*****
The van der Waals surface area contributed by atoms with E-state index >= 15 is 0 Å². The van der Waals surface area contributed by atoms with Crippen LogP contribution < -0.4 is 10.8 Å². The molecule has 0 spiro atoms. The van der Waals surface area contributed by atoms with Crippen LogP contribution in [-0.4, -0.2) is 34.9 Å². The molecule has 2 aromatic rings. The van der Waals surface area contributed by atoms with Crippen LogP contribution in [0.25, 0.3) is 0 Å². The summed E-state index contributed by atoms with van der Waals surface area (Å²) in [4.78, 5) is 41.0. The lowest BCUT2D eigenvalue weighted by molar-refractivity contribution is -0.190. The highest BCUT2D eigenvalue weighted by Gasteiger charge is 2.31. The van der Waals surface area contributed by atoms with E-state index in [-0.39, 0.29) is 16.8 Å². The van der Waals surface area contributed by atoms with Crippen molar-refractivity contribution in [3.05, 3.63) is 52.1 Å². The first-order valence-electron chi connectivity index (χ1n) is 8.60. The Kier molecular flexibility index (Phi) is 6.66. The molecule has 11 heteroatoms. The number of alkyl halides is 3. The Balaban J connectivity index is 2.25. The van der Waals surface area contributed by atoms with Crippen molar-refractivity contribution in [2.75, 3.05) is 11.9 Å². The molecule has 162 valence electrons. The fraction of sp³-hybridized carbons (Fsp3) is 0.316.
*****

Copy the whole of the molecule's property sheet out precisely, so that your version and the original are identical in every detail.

The van der Waals surface area contributed by atoms with E-state index >= 15 is 0 Å². The van der Waals surface area contributed by atoms with Crippen LogP contribution < -0.4 is 10.8 Å². The molecule has 0 spiro atoms. The van der Waals surface area contributed by atoms with Crippen LogP contribution in [-0.4, -0.2) is 34.9 Å². The molecule has 2 aromatic rings. The van der Waals surface area contributed by atoms with Crippen LogP contribution in [0.25, 0.3) is 0 Å². The summed E-state index contributed by atoms with van der Waals surface area (Å²) in [4.78, 5) is 41.0. The lowest BCUT2D eigenvalue weighted by molar-refractivity contribution is -0.190. The highest BCUT2D eigenvalue weighted by Gasteiger charge is 2.31. The van der Waals surface area contributed by atoms with E-state index in [-0.39, 0.29) is 16.8 Å². The van der Waals surface area contributed by atoms with Crippen molar-refractivity contribution in [3.05, 3.63) is 52.1 Å². The first-order valence-electron chi connectivity index (χ1n) is 8.60. The Kier molecular flexibility index (Phi) is 6.66. The molecule has 11 heteroatoms. The number of alkyl halides is 3. The Balaban J connectivity index is 2.25. The van der Waals surface area contributed by atoms with Crippen molar-refractivity contribution in [2.75, 3.05) is 11.9 Å². The molecule has 162 valence electrons. The fraction of sp³-hybridized carbons (Fsp3) is 0.316.